Whether your bike is air- or water-cooled, you should start it and get it up to race temperature before tuning the pilot circuit. A hotter engine will run leaner than a cold one, so failure to properly warm the bike will result in a too-rich setting. 

With the bike up to temp, adjust the air screw so that the bike runs and responds best to slight throttle movements. Now, kill the engine and see how many turns out you have on the airscrew. Less than one, and it's too rich. More than two, and it's too rich. Install the next-sized pilot and repeat the test. 

Most off-road bikes are jetted lean to meet emissions standards, soyou will likely want to richen these circuits, especially if you have gone to an aftermarket pipe, air filter or removed OEM baffles (in pipe and/or airbox). If you remove the muffler diffuser, you should toss the airbox stuffer too, or the airbox won't be able to draw enough air to feed the engine. Most aftermarket companies will give you recommended jetting, so use this as a baseline. 

Under most conditions, about the only time you will need to go leaner on an EPA-legal four-stroke is because of altitude. Air is thinner at higher altitudes, so it contains less oxygen and your jetting will be too rich. You will want to go down a size on the pilot, one or two on the main and lower the needle a position (raise the clip). 

Cold air is denser than warm air so it holds more oxygen. On cold mornings your jetting will be slightly rich, but thumpers are less susceptible to changes than two-strokes. Where you might change the pilot on a two-stroke when it's really cold, an airscrew adjustment will suffice on a thumper.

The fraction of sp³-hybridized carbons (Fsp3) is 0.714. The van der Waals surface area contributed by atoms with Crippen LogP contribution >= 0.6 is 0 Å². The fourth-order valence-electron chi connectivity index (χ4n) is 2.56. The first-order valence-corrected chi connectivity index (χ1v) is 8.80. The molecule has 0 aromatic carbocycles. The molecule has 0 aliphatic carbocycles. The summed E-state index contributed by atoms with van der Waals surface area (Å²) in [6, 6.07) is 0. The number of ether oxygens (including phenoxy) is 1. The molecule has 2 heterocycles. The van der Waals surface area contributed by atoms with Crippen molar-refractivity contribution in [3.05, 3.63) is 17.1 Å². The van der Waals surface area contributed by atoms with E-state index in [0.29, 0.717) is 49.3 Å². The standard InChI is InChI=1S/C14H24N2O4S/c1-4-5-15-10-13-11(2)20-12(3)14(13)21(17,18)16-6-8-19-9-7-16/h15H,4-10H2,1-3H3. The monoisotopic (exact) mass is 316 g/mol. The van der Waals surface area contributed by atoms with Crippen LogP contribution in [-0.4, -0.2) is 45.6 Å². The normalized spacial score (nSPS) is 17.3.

The same is true for barometric pressure. As the barometer rises, the pressure compresses the air, and your jetting will be slightly lean. A falling barometer causes a rich condition, but thumpers don't care about the weather as much as two-strokes. Overall, the Yamaha thumper is jetted almost perfectly from the factory; however, it is very picky about its air filter. Do not over-oil the filter and do not expect it to start immediately after oiling the filter. Let it sit overnight (and not in the cold) to allow the carriers to evaporate. Better yet, keep spare filters in a plastic bag so that you never put a freshly-oiled filter in the bike on race day. Modifications throw stock jetting out the window, so this troubleshooting guide will apply to most four-strokes.

Thumper Troubleshooting

Thumper Troubleshooting

Bike won't start after a crash

  • Pilot too lean

  • Idle set too high

  • Improper starting procedure

  • Bike wants hot start button

Bike runs on or won't idle down when throttle is chopped

  • Idle set too high

  • Air leak intake or engine

  • Pilot too rich (when bike is hot)

Bike won't start when cold outside

  • Pilot jet too lean

  • Air filter is over-oiled

  • Motor oil too thick for temperature

Bike sputters/won't clean out at high RPM

  • Main jet too rich

  • Air filter is over-oiled

  • Spark plug has debris on electrode

Bike coughs and stalls in slow turns

  • Pilot too lean

  • Idle set too low

  • Valves set too tight

  • Decompressor is set too tight, so turning the bars engages release slightly

Bike hesitates or bogs over deep whoops or G-outs

  • Float level too low

  • Carb vent tubes blocked

  • Main jet splash shield not installed

  • Float level too high, gas is trapped in vent tubes (install T-vents)

Bike starts but won't take throttle without sputtering

  • Pilot jet too rich

  • Water in fuel

  • Debris in main jet

Bike suddenly starts sputtering/gas flows from vent tubes

  • Stuck float check valve

  • Debris in gas or carb

Bike runs hot/feels slow and flat on straights

  • Main jet is too lean

  • Fuel octane low, causing detonation

Bike coughs and stalls when you wick open throttle

  • Needle too lean

  • Slide cutaway too lean

  • Pumper circuit blocked or too lean

Above courtesy of DIRT BIKE magazine